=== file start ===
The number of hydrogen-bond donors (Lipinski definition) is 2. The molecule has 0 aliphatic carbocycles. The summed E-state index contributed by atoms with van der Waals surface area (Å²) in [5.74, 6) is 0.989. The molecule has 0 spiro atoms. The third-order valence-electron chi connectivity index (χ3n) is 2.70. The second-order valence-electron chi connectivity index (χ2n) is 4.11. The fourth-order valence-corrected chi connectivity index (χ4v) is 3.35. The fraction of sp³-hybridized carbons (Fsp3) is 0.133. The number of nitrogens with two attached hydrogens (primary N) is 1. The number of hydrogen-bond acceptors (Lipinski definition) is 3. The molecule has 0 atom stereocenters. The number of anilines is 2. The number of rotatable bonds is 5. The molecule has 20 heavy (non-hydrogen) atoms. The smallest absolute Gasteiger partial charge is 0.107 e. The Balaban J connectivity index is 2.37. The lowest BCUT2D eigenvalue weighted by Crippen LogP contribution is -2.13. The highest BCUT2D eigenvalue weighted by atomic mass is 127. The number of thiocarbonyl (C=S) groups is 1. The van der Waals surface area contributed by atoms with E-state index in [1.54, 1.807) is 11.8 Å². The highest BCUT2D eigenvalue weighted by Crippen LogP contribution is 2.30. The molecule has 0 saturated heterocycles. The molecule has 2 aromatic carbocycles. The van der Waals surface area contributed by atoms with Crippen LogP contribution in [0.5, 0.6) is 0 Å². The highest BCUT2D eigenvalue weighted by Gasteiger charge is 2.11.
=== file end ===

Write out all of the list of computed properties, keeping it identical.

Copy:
The number of hydrogen-bond donors (Lipinski definition) is 2. The molecule has 0 aliphatic carbocycles. The summed E-state index contributed by atoms with van der Waals surface area (Å²) in [5.74, 6) is 0.989. The molecule has 0 spiro atoms. The third-order valence-electron chi connectivity index (χ3n) is 2.70. The second-order valence-electron chi connectivity index (χ2n) is 4.11. The fourth-order valence-corrected chi connectivity index (χ4v) is 3.35. The fraction of sp³-hybridized carbons (Fsp3) is 0.133. The number of nitrogens with two attached hydrogens (primary N) is 1. The number of hydrogen-bond acceptors (Lipinski definition) is 3. The molecule has 0 atom stereocenters. The number of anilines is 2. The number of rotatable bonds is 5. The molecule has 20 heavy (non-hydrogen) atoms. The smallest absolute Gasteiger partial charge is 0.107 e. The Balaban J connectivity index is 2.37. The lowest BCUT2D eigenvalue weighted by Crippen LogP contribution is -2.13. The highest BCUT2D eigenvalue weighted by atomic mass is 127. The number of thiocarbonyl (C=S) groups is 1. The van der Waals surface area contributed by atoms with E-state index in [1.54, 1.807) is 11.8 Å². The highest BCUT2D eigenvalue weighted by Crippen LogP contribution is 2.30. The molecule has 0 saturated heterocycles. The molecule has 2 aromatic carbocycles. The van der Waals surface area contributed by atoms with Crippen LogP contribution in [0.5, 0.6) is 0 Å². The highest BCUT2D eigenvalue weighted by Gasteiger charge is 2.11.